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Old 18-08-2005, 00:06   #1
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looking for info on kerosine stove

Hello all,
Well I did it, I sold my catalina 30 and bought a nantucket clipper 32. After all the mods and praise I gave her I was just too woried about her fin keel and spade rudder. Now I am taking delivery of a 79 nantucket clipper next week, It has a propane stove that I need to replace with kerosine. The catalina had one already in her so I did not have to search for one. Dose anybodie know where I can find a new keosine stove/oven, Gimbeld of corse. Also, I have been told by many crusiers that propane is often very difficult to find in the pacific islands. Dose this statement hold water?

Few who come to the island leave them; They grow grey where they alighted; The palm shades and the trade wind fans them till they die
-R L Stevenson
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Old 18-08-2005, 14:03   #2
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PE Luke

My luke stove was kero before it was converted to propane. Expensive but very well made.

Creekmore 40
Whale II
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Old 18-08-2005, 16:55   #3
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Heat and time

kero and diesel stoves make the cabin hot...not very nice in warm climes. They seem to take forever to heat up as compared to propane. In addition, the good quality propane stoves have infra-red broilers which make great steakes! Propane lasts a long time and with aluminum tanks easy to transport in the dinghy.

If you want the comforts of home (after all that's just what a cruising boat is) buy a good quality propane stove with commercial quality valves which make settability excellent, especially for simmering.

As a final note, I've always had a gimbaled stove and always would up locking the gimbal into a fixed position so that it wouldn't swing with accelerated movements of the boat...consider setting yours up to be able to lock it at any angle.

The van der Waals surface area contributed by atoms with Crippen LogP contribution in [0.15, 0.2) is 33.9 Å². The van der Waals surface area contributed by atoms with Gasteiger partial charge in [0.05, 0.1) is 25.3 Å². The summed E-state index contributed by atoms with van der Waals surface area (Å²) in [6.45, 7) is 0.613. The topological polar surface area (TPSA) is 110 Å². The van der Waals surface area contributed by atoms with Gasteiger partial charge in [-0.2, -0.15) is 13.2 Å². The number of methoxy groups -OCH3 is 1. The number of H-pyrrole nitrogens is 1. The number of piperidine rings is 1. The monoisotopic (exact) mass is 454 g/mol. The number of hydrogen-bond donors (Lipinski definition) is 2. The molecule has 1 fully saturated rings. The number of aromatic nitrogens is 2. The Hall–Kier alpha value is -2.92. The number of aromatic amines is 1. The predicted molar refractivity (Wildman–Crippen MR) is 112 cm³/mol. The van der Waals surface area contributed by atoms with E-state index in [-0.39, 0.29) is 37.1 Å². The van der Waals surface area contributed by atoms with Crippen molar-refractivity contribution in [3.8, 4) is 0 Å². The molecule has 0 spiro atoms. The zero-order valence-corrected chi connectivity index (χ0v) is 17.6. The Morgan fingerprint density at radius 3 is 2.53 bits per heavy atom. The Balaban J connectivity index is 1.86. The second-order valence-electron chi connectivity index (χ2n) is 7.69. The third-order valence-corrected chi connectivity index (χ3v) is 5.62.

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Old 19-08-2005, 03:08   #4
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Everything Rick Just said, and, parifin stoves cost more. I will say the Taylors parafin stoves are the most beatiful marine stoves I have seen, but also the most costly. They are available through Defenders Industries. Having owned a Taylors parifin cabin heater, I will say you get quality for the money.
That being said. Why do you want to put out a couple thousand dollars to replace something that is not broken? Is it because of the mistaken rumor that propane is hard to get? It is not. Is it because you do not want propane on board? I lost two close friends and a guest house in a propane explosion, yet I have found that propane is as safe or safer than any liqud fuel if handled properly (airtight storage, leak detector etc.). parafin does not burn as efficiently as propane, and you can expect to consume substantially more than you would propane. A 20# propane tank lasts us about 3 months, and my wife cooks 7 nights a week (sailing is my passion, cooking is hers). And last, but not least, a relaxing evening in B.C. on a wooden boat with the parafin cooker going is a real treat. Cooking for 6 in San Diego on a 40' boat with a parafin cooker, in August, put everyone outside for the evening, and the cook in a foul mood.
Try the propane for a while. I think you will be hooked.
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Old 21-08-2005, 19:08   #5